BC Medical Association

BC Medical Association

September 23, 2010 11:00 ET

BC Medical Association/Patient-Focused Funding: Valuing What Health Care Providers Do for Patients

VANCOUVER, BRITISH COLUMBIA--(Marketwire - Sept. 23, 2010) - Reduced wait times and better access to hospital services are among the benefits patients in BC's health care system could expect with the implementation of Patient Focused Funding (PFF). In this model, patients are seen as a benefit to hospitals instead of a cost. Hospitals would be paid for every patient they treat providing the impetus to see everyone in a timely manner and increase the volume of services provided to patients. The measures used to determine success of PFF programs must be evidence-based, risk-adjusted, and developed in collaboration with patient representatives.

Recently, there have been various funding models discussed by government and other stakeholders in the quest to contain health care costs. Patient Focused Funding in this case is defined as any method of compensating providers – which can include physicians, nurses, and hospitals – that uses financial incentives to improve the appropriateness, quality, and efficiency of care for patients. The BC Medical Association has released its policy paper Valuing Quality: Patient-Focused funding in British Columbia, which offers ten recommendations on the structure, implementation and evaluation of PFF including:

  • Any PFF program must be designed to support and improve the timeliness, safety, and health outcomes of patient care within a cost certain environment.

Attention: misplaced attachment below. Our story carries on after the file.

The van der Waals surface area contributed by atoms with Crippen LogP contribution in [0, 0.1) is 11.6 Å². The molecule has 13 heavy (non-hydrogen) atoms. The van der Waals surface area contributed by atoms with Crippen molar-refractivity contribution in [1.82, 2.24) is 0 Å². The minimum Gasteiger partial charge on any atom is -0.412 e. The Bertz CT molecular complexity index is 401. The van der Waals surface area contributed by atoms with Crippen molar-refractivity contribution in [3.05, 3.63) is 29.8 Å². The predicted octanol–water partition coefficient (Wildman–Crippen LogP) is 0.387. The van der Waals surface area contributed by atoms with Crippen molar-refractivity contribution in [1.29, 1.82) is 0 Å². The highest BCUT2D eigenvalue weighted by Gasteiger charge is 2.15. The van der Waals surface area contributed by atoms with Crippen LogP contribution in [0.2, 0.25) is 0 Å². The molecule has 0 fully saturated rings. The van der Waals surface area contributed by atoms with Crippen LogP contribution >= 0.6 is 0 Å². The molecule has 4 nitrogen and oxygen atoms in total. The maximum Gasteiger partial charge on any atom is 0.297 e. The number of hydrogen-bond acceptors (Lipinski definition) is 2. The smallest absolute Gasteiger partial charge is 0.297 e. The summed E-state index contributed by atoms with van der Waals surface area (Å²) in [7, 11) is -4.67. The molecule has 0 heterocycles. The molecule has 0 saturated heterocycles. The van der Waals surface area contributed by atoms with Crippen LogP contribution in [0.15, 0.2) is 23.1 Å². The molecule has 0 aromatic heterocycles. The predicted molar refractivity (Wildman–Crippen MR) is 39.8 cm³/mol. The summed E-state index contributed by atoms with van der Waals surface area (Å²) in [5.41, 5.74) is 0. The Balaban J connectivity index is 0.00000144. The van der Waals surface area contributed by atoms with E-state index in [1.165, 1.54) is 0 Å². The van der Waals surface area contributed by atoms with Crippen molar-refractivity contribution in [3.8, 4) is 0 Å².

• A multi-stakeholder working group under the BC Health Services Purchasing Organization must be created and should include physicians and other health care providers.
  • All PFF programs must be rigorously evaluated for their impact on patient care, access and costs.

"Our research has shown that PFF models need to be flexible and phased in to any situation in which they could be applied," said Dr. David Attwell, Chair of the Working Group that developed the paper. "Implementation of a successful PFF program requires system-wide collaboration, commitment and leadership to achieve the highest level of quality for patients, for those who work in the health care system, and for government who pays for it."

The BC government has recently announced its investment of $250 million, plus another $24.3 million, to launch and further develop its PFF model. Although the BC Medical Association supports many of government's PFF initiatives, we also believe that patient safety and quality of care must be included as key measurement criteria. As well, more work needs to be done to ensure everyone involved in PFF from hospitals to health care providers to government share the same understanding of how PFF models function.

The policy paper can be found on the BCMA website at www.bcma.org.

Contact Information

  • BC Medical Association
    Sharon Shore
    604-638-2832 or 604-306-1866 (pager)
    www.bcma.org